True story. For as many years as I can recall, I had no idea what was happening inside my bank account. I remember the days of holding my breath, envisioning a magic number (“If I have at least $____, it’ll all be okay!”), crossing my fingers, and hoping for the best as I peeked at my balance through my fingers. Oh boy, those were the days, and we’ve all had ’em.
After Adam and I got married and combined bank accounts, I started getting very serious about our money. Having “more” to budget with, and having the flexibility to create a system was exciting for me and motivated me to start saving, paying off our debts, and creating a budget for our daily lives. Even without two incomes, these techniques are still valuable.
Balancing My Checkbook
The single most pivotal change I made in my approach toward gaining control of our finances was balancing our check book. About two and a half years ago I came into work, sat down at my desk, and balanced out our accounts in a transaction register. Just outta the blue. Since that day, the first thing I do every morning (after I pour my coffee) is check our bank account. There were no more magic numbers, no more guessing games, and now, before we make a purchase we know whether we can afford it or not. Not only do
we* I know how much money we have in our bank account, but now we’re aware of it’s destination. If you don’t know how much you’re spending and where it’s going, it will keep disappearing and you’ll have no accountability for your spending.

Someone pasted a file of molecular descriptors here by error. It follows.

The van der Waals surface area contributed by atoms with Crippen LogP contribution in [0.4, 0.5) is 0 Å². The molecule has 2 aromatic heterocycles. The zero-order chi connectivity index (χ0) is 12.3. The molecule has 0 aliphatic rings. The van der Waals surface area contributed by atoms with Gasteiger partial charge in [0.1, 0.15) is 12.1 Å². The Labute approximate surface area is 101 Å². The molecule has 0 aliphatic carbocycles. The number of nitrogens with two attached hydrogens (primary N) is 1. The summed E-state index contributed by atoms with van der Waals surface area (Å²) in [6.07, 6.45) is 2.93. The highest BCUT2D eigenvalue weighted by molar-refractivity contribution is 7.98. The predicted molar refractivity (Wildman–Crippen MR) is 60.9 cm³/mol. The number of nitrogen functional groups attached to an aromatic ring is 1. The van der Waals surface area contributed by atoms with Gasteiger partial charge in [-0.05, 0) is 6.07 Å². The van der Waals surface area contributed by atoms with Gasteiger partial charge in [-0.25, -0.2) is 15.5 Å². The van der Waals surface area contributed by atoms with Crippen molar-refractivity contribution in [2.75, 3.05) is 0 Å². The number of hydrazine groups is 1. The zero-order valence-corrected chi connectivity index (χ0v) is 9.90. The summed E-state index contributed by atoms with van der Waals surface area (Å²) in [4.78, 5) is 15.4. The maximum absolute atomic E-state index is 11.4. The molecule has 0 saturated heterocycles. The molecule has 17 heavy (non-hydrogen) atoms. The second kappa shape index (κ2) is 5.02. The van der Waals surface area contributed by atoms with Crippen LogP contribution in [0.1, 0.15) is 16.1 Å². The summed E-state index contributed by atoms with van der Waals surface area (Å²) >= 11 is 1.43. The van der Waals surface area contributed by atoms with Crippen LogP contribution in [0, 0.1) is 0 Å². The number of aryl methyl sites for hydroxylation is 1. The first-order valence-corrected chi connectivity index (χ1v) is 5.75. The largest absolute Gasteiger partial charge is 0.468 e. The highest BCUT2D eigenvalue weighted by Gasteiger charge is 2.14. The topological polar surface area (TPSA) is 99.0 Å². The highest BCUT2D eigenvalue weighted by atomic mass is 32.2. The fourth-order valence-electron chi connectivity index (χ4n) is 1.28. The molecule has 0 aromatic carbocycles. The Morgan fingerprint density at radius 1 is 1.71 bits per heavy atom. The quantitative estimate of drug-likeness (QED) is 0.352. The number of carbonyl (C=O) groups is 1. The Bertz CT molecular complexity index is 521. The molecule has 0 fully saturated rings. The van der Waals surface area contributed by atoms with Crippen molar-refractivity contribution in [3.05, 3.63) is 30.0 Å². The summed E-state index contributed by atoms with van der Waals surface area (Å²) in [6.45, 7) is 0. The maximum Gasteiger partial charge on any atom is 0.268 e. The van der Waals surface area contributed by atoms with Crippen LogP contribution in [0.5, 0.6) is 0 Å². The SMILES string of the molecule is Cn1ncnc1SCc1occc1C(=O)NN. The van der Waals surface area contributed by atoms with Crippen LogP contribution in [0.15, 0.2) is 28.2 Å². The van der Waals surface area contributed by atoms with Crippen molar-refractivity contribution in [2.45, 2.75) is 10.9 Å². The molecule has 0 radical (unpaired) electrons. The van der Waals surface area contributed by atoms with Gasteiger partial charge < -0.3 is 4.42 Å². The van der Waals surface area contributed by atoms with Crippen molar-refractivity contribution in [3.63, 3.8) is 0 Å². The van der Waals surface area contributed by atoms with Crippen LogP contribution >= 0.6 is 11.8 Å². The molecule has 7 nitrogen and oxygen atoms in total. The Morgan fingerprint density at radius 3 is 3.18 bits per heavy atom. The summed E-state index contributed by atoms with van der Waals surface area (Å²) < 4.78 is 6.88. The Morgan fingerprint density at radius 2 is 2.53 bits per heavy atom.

*I am the appointed Jones Family Accountant. Sup.
Budget Cuts – Finding Ways To Save
Eventually, after tracking our spending for several months, I was ready to hand over my attention to where we could save. With a tangible record, it was easier to spot unreasonable spending habits or monthly bills. If you have financial goals, like buying a new car, building a savings account, or purchasing a home, for most of us… these goals call for an evaluation of our budgets. Without a specific goal in mind, I got to work. The first thing we did was cut cable. Now we only use internet, which is complimented by our Netflix subscription. (Tbh, I use my sister’s Prime Video access, too…) I also have a tendency to overspend at the grocery store trying out new products, but I’ve managed to keep that under wraps; meal planning ahead of time helps me from buying things that aren’t on my grocery list. We changed our cell phone bill to automatic EFT and started saving $5/month, and since my husband is a firefighter, we also receive a discount from Sprint, so make sure to check in to incentive programs like this from your regular utility providers. Sometimes your employer might offer discounts through specific phone providers. Round out your spending. Figure out what you really need (or want), and cut the baggage. (Obviously, I still have a Starbucks stipend. Because, priorities.)